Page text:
SPECIAL EDUCATION: There are ICT classes and SETSS. The school has an above-average graduation rate for students with disabilities.

ADMISSIONS: The school does not consider grades or test scores. Priority to Manhattan students though there’s typically space for students from other boroughs. (Laura Zingmond, May 2016; updated via interview, August 2018)

 

 

 

 

School Stats

Academics

School
Citywide
How many students graduate in 4 years?
 
95%
How many students with disabilities graduate in 4 years?
 
94%
How many English language learners graduate in 4 years?
 
92%
Average daily attendance
 
74%
How many students miss 18 or more days of school?
 
64%
From the 2019-20 School Quality Guide and 2020-21 NYC School Survey

Students

302
Number of students
644 Citywide Average

Race/Ethnicity


School
Citywide
Low-income students
 
85%
Students with disabilities
 
27%
Multilingual learners
 
10%
From the 2020-21 Demographic Snapshot

Safety & Vibe

School
Citywide
How many students were suspended?
 
3%
How many students say they feel safe in the hallways, bathrooms and locker rooms?
 
95%
How many students think bullying happens most or all of the time at this school?
 
16%
How many students say that some are bullied at their school because of their gender or sexual orientation?
 
11%
From the 2020-21 NYC School Survey and 2019-20 NY State Report Card

Faculty & Staff

School
Citywide
How many teachers say the principal is an effective manager?
 
86%
5.0
Years of principal experience at this school
7 Citywide Average
102
Number of students for each guidance counselor or social worker
157 Citywide Average

Teachers’ Race/Ethnicity


How many teachers have 3 or more years of experience teaching?
 
73%
Are teachers effective?
From the 2020-21 NYC School Survey, 2019-20 School Quality Guide, 2019-20 NY State Report Card, 2021 Guidance Counselor Report and this school's most recent Quality Review Report

Advanced Courses

Which students have access to advanced courses at this school? Learn more

Calculus

 
12%

Computer Science

Not offered in 2019-20

Physics

 
33%

Advanced Foreign Language

Not offered in 2019-20

AP/IB Arts, English, History or Social Science

 
86%

AP/IB Math or Science

Not offered in 2019-20

Music

Not offered in 2019-20
From unpublished, anonymized data from the 2019-20 school year provided by the New York State Education Department, brought to you by

College Readiness

School
Citywide
How many students graduate with test scores high enough to enroll at CUNY without remedial help?
 
50%
How many students take a college-level course or earn a professional certificate?
 
83%
From the 2019-20 School Quality Guide
How many students filled out a FAFSA form by the end of their senior year?
 
60%
From the 2020-21 FAFSA data released by Federal Student Aid, brought you by
How many graduates of this school received Tuition Assistance Program (TAP) funding to attend a NYS college?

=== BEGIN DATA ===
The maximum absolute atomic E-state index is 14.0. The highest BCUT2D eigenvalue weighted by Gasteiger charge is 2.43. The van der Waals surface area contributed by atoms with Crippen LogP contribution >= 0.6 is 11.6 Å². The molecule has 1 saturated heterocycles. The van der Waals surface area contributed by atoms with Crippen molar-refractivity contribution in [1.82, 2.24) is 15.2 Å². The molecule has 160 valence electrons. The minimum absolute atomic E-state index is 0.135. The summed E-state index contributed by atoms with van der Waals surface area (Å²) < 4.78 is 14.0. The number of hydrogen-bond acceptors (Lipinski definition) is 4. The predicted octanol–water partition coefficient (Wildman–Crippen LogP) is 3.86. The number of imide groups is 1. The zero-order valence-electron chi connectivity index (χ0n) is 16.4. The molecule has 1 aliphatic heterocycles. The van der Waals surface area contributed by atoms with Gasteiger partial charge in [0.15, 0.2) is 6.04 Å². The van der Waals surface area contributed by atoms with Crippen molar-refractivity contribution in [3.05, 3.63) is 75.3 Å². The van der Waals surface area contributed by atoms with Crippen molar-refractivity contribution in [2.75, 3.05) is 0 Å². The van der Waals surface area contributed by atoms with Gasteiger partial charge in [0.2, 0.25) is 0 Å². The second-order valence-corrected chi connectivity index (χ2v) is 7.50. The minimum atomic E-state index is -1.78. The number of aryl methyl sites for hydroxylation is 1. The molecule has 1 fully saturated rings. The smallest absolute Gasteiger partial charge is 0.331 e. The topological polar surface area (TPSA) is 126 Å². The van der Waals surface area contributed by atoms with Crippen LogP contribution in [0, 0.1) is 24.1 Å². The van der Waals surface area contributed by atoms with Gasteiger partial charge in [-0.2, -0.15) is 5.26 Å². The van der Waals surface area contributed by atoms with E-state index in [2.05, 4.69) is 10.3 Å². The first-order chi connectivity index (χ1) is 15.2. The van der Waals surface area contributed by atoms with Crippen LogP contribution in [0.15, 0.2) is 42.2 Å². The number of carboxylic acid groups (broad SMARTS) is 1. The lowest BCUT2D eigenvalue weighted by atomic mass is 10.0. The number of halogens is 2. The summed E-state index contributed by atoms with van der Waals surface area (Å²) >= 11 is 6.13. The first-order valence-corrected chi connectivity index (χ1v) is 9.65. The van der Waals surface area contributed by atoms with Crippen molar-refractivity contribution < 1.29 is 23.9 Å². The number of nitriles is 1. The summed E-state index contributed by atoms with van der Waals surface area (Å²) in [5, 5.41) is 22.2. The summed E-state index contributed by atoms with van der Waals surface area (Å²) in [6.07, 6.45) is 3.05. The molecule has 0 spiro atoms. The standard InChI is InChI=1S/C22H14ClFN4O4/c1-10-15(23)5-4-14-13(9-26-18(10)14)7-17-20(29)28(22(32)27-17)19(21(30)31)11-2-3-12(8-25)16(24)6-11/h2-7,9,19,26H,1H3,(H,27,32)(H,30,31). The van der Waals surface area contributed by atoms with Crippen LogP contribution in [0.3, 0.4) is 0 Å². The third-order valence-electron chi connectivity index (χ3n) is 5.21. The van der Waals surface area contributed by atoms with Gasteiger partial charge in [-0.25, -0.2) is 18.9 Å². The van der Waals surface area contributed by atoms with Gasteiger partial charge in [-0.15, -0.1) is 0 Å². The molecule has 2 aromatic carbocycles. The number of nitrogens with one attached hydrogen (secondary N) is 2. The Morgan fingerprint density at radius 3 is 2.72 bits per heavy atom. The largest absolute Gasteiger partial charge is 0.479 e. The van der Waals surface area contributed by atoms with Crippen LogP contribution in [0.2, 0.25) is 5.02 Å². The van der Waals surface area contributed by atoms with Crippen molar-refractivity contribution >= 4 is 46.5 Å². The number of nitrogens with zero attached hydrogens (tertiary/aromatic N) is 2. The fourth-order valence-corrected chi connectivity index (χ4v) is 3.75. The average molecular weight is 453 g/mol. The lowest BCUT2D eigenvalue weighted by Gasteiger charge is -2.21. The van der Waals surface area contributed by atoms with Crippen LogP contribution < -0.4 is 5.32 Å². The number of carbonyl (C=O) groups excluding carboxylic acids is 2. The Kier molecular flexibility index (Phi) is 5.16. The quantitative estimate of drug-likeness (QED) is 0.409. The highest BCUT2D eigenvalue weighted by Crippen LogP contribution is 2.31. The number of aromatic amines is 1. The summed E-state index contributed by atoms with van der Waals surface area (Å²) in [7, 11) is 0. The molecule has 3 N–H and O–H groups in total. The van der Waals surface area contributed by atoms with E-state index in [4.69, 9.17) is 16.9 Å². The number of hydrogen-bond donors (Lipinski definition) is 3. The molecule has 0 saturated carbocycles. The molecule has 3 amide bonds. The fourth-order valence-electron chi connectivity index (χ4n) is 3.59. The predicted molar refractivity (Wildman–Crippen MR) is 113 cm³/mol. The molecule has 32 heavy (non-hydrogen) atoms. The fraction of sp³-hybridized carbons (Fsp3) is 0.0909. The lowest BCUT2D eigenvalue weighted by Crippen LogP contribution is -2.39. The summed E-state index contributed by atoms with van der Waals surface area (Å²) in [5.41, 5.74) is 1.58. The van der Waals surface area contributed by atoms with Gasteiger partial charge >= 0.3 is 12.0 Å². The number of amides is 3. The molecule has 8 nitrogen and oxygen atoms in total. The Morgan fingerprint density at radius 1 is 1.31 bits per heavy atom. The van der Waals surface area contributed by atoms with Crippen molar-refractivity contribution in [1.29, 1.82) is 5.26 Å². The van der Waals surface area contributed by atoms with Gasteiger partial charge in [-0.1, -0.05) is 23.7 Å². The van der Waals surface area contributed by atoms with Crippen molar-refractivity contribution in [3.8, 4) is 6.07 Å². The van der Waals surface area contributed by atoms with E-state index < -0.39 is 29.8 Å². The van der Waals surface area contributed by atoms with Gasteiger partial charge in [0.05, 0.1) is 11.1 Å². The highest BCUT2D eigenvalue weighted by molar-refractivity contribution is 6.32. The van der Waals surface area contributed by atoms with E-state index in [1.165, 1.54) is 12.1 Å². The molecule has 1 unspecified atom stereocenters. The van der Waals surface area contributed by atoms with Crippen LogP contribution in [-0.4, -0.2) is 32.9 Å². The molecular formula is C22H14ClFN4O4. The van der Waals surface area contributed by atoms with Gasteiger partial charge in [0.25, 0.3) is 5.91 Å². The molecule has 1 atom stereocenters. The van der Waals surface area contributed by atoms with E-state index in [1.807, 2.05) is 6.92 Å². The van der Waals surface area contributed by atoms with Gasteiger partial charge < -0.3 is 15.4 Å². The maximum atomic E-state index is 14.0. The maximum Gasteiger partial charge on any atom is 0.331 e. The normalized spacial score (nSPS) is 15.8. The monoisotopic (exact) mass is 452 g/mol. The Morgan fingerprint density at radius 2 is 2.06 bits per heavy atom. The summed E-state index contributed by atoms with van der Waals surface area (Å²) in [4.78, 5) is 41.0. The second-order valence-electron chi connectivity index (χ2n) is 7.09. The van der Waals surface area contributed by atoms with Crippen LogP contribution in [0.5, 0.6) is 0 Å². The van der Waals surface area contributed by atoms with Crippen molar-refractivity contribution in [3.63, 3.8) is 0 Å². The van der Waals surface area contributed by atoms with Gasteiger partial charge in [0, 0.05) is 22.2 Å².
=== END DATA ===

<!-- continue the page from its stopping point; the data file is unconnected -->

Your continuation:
49%
How many of those TAP recipients made it through college? Learn more
From unpublished, anonymized student-level data for the class of 2011-12 provided by the New York State Higher Education Services Corporation (HESC) in coordination with the National Student Clearinghouse (NSC), brought to you by
For more information about our data sources, see About Our Data · More DOE statistics for this school

Programs & Admissions

From the 2021 High School Directory

The Urban Assembly School for Green Careers

Admissions Method: Ed. Opt.

Program Description:

UAGC's CTE program engages students through both hands-on and academic exposure to the chief theories, and practices within both the urban agriculture and building science fields. Within this program, students learn directly from industry experts, engage in work-site visits, compete for industry-based paid internships, and have the option to earn industry certifications. All students select their major after 9th grade. CTE Endorsed diploma is available for Building Science pathway.

Offerings

From the 2021 High School Directory

Language Courses

Latin

Advanced Placement (AP) courses

AP United States History, AP World History: Modern, AP English Literature and Composition

Boys PSAL teams

Baseball, Basketball, Bowling, Soccer, Volleyball

Girls PSAL teams

Basketball, Bowling, Soccer, Softball, Tennis, Volleyball

Read about admissions, academics, and more at this school on NYCDOE’s MySchools

NYC Department of Education: MySchools

Contact & Location

Location

145 West 84th Street
Manhattan NY 10024

Trains: 1 Line to 86th St; B Line, C Line to 81st St-Museum of Natural History

Buses: BxM2, M10, M104, M11, M5, M7, M79-SBS, M86-SBS


Contact

Principal: Madeleine Ciliotta-Young

Parent Coordinator: Paloma Paredes Jaquez

Website

Other Details

Shared campus? Yes

This school shares the Louis D. Brandeis Educational Campus with four other schools

Uniforms required? No
Metal detectors? Yes